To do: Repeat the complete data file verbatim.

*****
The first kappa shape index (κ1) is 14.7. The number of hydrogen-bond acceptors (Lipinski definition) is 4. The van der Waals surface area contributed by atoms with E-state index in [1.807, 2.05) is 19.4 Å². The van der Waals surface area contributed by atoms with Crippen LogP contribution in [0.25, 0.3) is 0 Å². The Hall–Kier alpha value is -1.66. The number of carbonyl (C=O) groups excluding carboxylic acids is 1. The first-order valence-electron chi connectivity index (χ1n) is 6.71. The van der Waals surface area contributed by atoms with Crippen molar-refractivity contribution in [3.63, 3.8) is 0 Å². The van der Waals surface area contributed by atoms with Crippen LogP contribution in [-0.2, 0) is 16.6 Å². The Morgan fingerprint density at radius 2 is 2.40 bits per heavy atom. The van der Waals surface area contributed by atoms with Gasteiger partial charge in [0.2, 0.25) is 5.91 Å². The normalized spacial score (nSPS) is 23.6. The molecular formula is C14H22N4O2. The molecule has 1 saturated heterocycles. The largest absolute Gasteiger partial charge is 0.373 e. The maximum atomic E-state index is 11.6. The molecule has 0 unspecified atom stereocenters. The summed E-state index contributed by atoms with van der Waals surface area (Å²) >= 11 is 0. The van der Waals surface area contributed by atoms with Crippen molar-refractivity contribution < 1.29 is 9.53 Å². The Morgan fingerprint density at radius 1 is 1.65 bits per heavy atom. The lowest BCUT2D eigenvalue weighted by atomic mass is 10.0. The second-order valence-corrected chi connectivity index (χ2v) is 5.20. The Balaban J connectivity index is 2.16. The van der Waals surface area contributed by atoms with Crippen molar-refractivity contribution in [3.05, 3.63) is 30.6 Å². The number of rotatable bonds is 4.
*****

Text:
The first kappa shape index (κ1) is 14.7. The number of hydrogen-bond acceptors (Lipinski definition) is 4. The van der Waals surface area contributed by atoms with E-state index in [1.807, 2.05) is 19.4 Å². The van der Waals surface area contributed by atoms with Crippen LogP contribution in [0.25, 0.3) is 0 Å². The Hall–Kier alpha value is -1.66. The number of carbonyl (C=O) groups excluding carboxylic acids is 1. The first-order valence-electron chi connectivity index (χ1n) is 6.71. The van der Waals surface area contributed by atoms with Crippen molar-refractivity contribution in [3.63, 3.8) is 0 Å². The van der Waals surface area contributed by atoms with Crippen LogP contribution in [-0.2, 0) is 16.6 Å². The Morgan fingerprint density at radius 2 is 2.40 bits per heavy atom. The van der Waals surface area contributed by atoms with Gasteiger partial charge in [0.2, 0.25) is 5.91 Å². The normalized spacial score (nSPS) is 23.6. The molecular formula is C14H22N4O2. The molecule has 1 saturated heterocycles. The largest absolute Gasteiger partial charge is 0.373 e. The maximum atomic E-state index is 11.6. The molecule has 0 unspecified atom stereocenters. The summed E-state index contributed by atoms with van der Waals surface area (Å²) >= 11 is 0. The van der Waals surface area contributed by atoms with Crippen molar-refractivity contribution < 1.29 is 9.53 Å². The Morgan fingerprint density at radius 1 is 1.65 bits per heavy atom. The lowest BCUT2D eigenvalue weighted by atomic mass is 10.0. The second-order valence-corrected chi connectivity index (χ2v) is 5.20. The Balaban J connectivity index is 2.16. The van der Waals surface area contributed by atoms with Crippen molar-refractivity contribution in [3.05, 3.63) is 30.6 Å². The number of rotatable bonds is 4.